(Check out my previous Frederic Back film review: ¿Illusion?)
Taratata is a term you probably haven’t heard unless you’ve studied French, and even then, I studied French for four years at University and Quebecois culture, politics, and dialect for a full semester and still didn’t know what it meant. Google Feedback defines it thus: Onomatopée exprimant l’incrédulité, la défiance, le mépris. It is used as an onomatopoeic interjection expressing incredulity, defiance, or contempt. In the context of a short film by Frederic Back it is used with a political sense in mind.
But first to the film’s production history. Back’s previous film was released in 1975 and throughout the latter half of 1976 and the first few months of 1977, Back worked to create Taratata which would become his fifth film. Unlike Back’s previous experiments, Taratata is shorter than its predecessor. Rather than slowly working his form toward lengthier narratives, Back decided to condense the narrative and remove all extraneous content to make it as concise and cohesive as possible. He worked with one assistant (Suzanne Raymond) who aided Back as an in-between artist, tracer, and colorist, but otherwise left him to his own devices.
After doing a bit of research, I found that Back used assistants on half of his projects hitherto, but always for different reasons. On his first film, Abracadabra, Back had six assistants assigned to his production from a higher up at Radio Canada Broadcasting in order to speed along his process. Back chafed at these restraints and on his next two films, he refused assistance altogether, instead opting to create his films entirely by himself. This is kind of extraordinary as both of those films were released within one year, and it is only when Back had assistance that his production times began to drag on. For his fourth film, ¿Illusion?, Back again had an assistant (this time only one). And somehow his production time on that film (less than a minute longer than the two he created by himself) took a whopping 18 months to create. Although Taratata is three minutes shorter than that film at 8 minutes and 30 seconds, it only took him 8 months to produce. Suffice it to say that Back was an experimental filmmaker who took his time going down interesting rabbit holes and producing his work part time while fulfilling his main duties at Radio Canada.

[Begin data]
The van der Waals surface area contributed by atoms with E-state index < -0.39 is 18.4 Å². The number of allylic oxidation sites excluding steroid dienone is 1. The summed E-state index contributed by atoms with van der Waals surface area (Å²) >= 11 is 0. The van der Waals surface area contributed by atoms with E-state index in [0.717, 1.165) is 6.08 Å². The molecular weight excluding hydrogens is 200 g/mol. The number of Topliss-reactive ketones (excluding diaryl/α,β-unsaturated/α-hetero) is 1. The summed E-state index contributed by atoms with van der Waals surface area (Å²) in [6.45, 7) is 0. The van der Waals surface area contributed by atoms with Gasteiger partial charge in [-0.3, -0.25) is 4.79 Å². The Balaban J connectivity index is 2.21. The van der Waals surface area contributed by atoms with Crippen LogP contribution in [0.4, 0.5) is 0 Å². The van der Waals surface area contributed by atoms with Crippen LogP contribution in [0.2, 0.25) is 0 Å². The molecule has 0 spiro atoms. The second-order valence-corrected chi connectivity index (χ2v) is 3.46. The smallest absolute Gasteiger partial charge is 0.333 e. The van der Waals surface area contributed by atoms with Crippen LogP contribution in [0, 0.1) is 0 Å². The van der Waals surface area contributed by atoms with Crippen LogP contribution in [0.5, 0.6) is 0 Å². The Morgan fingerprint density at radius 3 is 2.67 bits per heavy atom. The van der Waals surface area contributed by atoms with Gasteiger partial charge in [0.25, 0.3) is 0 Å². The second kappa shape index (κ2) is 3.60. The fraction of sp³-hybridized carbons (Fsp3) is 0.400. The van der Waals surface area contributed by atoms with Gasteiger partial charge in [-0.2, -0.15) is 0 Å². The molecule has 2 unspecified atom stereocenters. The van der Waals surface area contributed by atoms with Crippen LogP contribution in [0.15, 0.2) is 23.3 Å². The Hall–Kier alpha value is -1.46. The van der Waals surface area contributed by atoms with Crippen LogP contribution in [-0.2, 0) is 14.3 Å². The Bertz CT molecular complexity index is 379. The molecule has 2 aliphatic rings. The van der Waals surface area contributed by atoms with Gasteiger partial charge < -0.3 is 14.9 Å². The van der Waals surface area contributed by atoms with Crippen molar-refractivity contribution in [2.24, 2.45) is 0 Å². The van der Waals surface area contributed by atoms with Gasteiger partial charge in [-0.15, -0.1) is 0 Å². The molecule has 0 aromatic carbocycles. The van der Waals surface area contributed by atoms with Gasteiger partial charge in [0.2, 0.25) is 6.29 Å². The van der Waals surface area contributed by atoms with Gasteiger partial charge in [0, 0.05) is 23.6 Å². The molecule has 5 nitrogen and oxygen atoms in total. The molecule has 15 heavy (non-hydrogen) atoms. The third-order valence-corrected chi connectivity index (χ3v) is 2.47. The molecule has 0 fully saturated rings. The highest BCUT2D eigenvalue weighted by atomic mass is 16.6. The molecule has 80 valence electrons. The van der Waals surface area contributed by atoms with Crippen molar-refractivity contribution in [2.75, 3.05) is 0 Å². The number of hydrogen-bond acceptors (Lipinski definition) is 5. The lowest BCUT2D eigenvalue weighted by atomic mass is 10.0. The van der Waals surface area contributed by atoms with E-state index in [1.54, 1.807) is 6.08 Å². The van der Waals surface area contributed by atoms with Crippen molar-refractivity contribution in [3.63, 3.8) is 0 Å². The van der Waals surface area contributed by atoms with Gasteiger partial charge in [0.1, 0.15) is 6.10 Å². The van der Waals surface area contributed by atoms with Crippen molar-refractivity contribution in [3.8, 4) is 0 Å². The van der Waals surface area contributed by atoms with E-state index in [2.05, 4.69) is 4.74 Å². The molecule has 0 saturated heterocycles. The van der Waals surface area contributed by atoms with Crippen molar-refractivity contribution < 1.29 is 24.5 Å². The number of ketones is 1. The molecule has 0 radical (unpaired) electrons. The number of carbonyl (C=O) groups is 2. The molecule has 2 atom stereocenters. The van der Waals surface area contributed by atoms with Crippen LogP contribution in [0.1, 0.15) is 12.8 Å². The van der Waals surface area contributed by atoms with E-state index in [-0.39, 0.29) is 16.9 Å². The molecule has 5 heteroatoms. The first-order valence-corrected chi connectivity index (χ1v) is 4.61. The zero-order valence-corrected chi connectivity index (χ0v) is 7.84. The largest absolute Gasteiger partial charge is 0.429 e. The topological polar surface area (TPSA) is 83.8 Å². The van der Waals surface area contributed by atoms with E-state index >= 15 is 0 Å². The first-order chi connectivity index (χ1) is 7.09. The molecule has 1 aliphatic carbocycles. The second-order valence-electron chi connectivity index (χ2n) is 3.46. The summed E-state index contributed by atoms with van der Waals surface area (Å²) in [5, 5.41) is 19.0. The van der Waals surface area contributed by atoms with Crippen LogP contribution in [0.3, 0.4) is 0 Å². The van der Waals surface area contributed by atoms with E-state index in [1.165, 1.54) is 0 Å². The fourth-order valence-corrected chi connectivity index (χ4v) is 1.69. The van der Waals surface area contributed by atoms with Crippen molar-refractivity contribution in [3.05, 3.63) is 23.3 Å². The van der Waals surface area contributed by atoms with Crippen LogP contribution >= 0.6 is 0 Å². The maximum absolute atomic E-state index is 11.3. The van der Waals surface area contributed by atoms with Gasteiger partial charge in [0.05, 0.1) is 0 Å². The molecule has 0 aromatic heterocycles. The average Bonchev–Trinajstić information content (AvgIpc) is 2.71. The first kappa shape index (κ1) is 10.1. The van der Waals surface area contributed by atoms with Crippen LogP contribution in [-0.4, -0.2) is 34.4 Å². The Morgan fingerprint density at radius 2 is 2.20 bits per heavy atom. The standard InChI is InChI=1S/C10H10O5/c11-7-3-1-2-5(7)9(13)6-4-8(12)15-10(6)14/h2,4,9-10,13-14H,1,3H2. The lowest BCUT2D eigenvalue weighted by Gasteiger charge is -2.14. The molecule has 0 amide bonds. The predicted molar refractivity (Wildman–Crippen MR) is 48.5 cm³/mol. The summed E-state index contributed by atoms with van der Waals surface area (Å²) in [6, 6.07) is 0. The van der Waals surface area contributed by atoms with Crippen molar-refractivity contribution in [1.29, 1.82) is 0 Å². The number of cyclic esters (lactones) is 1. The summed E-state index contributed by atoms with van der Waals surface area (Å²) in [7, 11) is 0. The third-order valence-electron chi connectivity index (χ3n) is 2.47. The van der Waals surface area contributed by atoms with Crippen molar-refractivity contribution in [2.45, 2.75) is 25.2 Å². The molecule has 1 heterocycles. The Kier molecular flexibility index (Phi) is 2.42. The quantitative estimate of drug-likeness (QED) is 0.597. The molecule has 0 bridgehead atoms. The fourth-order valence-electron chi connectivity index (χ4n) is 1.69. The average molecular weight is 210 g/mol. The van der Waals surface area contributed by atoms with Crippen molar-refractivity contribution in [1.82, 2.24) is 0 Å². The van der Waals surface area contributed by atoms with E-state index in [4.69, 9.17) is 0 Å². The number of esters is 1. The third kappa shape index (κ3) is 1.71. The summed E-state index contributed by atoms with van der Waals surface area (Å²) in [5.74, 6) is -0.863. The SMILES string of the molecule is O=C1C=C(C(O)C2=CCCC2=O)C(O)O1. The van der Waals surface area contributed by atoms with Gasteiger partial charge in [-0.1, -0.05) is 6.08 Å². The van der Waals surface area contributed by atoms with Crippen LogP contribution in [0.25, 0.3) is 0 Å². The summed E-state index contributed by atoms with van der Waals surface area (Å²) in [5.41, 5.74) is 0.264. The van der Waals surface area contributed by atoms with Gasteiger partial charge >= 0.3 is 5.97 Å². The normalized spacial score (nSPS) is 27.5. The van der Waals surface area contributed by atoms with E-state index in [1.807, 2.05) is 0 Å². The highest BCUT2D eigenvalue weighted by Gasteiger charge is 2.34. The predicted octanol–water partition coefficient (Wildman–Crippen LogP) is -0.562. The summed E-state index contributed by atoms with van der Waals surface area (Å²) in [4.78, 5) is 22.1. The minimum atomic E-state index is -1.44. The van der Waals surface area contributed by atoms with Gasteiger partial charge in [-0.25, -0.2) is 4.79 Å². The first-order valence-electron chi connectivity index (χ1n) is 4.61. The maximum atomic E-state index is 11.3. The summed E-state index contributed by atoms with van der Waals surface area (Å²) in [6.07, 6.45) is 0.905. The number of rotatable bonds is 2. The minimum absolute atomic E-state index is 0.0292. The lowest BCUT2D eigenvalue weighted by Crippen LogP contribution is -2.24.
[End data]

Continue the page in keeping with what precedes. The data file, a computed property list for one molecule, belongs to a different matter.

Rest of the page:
The film itself is about Saint-Jean-Baptiste Day in Quebec, which is an ancient European religious holiday that had previously been celebrated in the old countries for hundreds of years prior to colonization and European imperialism in North and South America. In Quebec, the festival was a celebration of Quebecois heritage and history, and Back shows this as parade floats of colonists and natives, of fur trappers and patriots, of the church and of traditional music and dancing, and of frontiering and exploration float on by through the streets.